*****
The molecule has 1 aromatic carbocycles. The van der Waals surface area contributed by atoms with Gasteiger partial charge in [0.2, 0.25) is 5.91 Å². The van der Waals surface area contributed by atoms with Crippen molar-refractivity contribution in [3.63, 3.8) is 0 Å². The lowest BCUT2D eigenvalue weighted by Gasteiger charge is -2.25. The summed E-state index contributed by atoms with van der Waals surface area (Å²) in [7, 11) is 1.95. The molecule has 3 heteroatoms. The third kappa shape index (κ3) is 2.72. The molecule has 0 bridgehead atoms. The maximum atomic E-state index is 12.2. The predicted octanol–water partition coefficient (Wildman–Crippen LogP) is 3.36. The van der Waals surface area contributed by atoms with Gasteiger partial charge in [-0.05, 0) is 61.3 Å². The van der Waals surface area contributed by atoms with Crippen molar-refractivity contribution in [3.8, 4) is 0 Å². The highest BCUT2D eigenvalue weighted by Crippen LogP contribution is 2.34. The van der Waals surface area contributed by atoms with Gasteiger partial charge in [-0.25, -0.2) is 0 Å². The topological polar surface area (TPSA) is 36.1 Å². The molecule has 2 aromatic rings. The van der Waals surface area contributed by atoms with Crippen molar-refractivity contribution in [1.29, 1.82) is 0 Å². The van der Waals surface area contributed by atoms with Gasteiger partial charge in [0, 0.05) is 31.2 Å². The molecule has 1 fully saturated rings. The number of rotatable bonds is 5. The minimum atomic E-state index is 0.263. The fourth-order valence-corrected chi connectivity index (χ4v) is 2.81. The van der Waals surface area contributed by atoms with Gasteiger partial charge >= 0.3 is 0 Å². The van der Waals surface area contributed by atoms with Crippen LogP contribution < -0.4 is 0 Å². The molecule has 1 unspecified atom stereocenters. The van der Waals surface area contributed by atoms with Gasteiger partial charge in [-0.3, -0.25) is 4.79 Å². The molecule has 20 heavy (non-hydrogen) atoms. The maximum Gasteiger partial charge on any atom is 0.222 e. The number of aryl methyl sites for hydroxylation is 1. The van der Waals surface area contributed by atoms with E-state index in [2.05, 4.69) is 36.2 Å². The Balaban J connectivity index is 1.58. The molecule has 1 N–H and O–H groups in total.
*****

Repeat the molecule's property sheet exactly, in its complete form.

The molecule has 1 aromatic carbocycles. The van der Waals surface area contributed by atoms with Gasteiger partial charge in [0.2, 0.25) is 5.91 Å². The van der Waals surface area contributed by atoms with Crippen molar-refractivity contribution in [3.63, 3.8) is 0 Å². The lowest BCUT2D eigenvalue weighted by Gasteiger charge is -2.25. The summed E-state index contributed by atoms with van der Waals surface area (Å²) in [7, 11) is 1.95. The molecule has 3 heteroatoms. The third kappa shape index (κ3) is 2.72. The molecule has 0 bridgehead atoms. The maximum atomic E-state index is 12.2. The predicted octanol–water partition coefficient (Wildman–Crippen LogP) is 3.36. The van der Waals surface area contributed by atoms with Gasteiger partial charge in [-0.05, 0) is 61.3 Å². The van der Waals surface area contributed by atoms with Crippen molar-refractivity contribution in [3.8, 4) is 0 Å². The highest BCUT2D eigenvalue weighted by Crippen LogP contribution is 2.34. The van der Waals surface area contributed by atoms with Gasteiger partial charge in [-0.25, -0.2) is 0 Å². The topological polar surface area (TPSA) is 36.1 Å². The molecule has 2 aromatic rings. The van der Waals surface area contributed by atoms with Crippen molar-refractivity contribution in [1.29, 1.82) is 0 Å². The van der Waals surface area contributed by atoms with Gasteiger partial charge in [0, 0.05) is 31.2 Å². The molecule has 1 fully saturated rings. The number of rotatable bonds is 5. The minimum atomic E-state index is 0.263. The fourth-order valence-corrected chi connectivity index (χ4v) is 2.81. The van der Waals surface area contributed by atoms with Gasteiger partial charge >= 0.3 is 0 Å². The van der Waals surface area contributed by atoms with Crippen LogP contribution < -0.4 is 0 Å². The molecule has 1 unspecified atom stereocenters. The van der Waals surface area contributed by atoms with Gasteiger partial charge in [-0.3, -0.25) is 4.79 Å². The molecule has 20 heavy (non-hydrogen) atoms. The maximum Gasteiger partial charge on any atom is 0.222 e. The number of aryl methyl sites for hydroxylation is 1. The van der Waals surface area contributed by atoms with E-state index in [2.05, 4.69) is 36.2 Å². The Balaban J connectivity index is 1.58. The molecule has 1 N–H and O–H groups in total.